Characteristic# 62: Recognizing Evil

By | June 8, 2014

[June 08, 2014] In the 1980s, my friends and I had long conversations about Iraq’s President Saddam Hussein and his role in the Iran-Iraq War. The debate about whether he was an evil dictator or a grandfatherly figure protecting his country raged off and on; even after he used chemical weapons to attack Kurdish civilians in 1988. Yet, the ability of a senior leader to recognize evil, articulate that to others, and then take action is truly a characteristic of the greatest of senior leaders.

When I ask people about what is “evil” in the world, I get many answers. Ultimately, the result is simple. No one can define it clearly. While they cannot tell me what evil is they know it when they see it. This is a popular view of evil and is an emotional based argument. Many argue that evil must be seen through the lens of reasoning, history, religion, and wisdom. A few people have even said that there is no such thing as evil. A fashionable modern view is that evil is only a religious judgment.

Adolf Hitler and Nazi Germany is the most common contemporary example used to help define evil. Hitler was responsible for the planned and officially sanctioned extermination of approximately 6 million Jews and another 5 million “undesirables”. This does not include the deaths resulting directly from the war itself.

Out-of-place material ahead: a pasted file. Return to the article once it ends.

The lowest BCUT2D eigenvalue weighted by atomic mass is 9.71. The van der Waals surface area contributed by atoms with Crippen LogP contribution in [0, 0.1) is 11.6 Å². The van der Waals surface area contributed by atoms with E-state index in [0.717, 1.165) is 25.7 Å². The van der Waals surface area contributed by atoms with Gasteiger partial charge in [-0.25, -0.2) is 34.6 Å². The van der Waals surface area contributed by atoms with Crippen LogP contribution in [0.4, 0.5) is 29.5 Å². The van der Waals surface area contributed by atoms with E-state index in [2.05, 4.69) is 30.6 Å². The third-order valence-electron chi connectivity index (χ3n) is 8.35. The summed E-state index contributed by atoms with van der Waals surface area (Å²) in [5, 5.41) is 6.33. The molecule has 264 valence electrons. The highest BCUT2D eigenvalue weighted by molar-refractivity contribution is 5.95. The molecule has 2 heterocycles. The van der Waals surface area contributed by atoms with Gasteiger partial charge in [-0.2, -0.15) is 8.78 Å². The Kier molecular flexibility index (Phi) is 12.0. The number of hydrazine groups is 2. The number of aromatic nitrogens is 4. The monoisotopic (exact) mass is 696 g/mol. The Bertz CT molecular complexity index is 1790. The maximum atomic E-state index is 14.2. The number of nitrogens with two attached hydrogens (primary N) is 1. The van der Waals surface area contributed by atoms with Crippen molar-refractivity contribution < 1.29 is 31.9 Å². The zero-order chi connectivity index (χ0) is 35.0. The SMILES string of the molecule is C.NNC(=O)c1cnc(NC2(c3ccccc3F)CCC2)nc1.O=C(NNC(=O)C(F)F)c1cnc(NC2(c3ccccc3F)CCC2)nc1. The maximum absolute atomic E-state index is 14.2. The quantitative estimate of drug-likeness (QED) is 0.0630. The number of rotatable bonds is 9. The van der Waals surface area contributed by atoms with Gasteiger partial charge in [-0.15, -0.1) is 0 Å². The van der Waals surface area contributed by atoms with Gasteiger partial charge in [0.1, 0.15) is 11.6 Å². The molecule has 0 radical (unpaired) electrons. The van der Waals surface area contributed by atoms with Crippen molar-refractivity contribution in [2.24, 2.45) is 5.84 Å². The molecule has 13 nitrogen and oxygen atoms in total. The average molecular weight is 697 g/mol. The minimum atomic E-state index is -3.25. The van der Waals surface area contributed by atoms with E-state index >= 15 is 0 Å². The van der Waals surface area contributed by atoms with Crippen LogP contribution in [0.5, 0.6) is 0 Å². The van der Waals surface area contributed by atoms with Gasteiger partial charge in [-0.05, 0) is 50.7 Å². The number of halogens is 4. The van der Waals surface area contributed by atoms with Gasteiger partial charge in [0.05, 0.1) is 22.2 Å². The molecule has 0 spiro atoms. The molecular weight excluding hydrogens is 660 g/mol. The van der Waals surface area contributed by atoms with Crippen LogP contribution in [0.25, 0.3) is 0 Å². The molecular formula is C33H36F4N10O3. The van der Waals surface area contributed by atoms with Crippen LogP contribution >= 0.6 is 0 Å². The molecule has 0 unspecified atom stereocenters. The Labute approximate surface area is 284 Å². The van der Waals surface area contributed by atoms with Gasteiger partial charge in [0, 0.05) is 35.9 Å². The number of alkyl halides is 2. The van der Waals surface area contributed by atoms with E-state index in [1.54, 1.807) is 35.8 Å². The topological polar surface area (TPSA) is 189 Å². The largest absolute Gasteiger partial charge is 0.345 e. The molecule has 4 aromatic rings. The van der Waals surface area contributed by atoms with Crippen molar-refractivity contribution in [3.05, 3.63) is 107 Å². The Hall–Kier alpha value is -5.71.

Russia’s Joseph Stalin is another illustration used less often because many in American still praise him and his socialist government. Estimates are very crude, but those killed directly by Stalin’s purges and those that died of starvation and neglect is approximately 60 million.

Defining evil based on deaths attributable to a government or to a “strong man” is fraught with many serious problems. The most important, of course, is why someone didn’t act to prevent it in the first place. Is allowing evil to flourish also evil? Some will say that evil is defined as the encouragement of and conduct of activities that are illegal, immoral, and unethical. Evil is something that is bad for the country, they say.

Recognizing evil however is not an easy thing. Many of us simply disagree what is evil. This is why great senior leaders are able to “see” evil early enough to help us all recognize evil and see it early enough to act.

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Author: Douglas R. Satterfield

Hello. I'm Doug and I provide at least one article every day on some leadership topic. I welcome comments and also guests who would like to write an article. Thanks for reading my blog.

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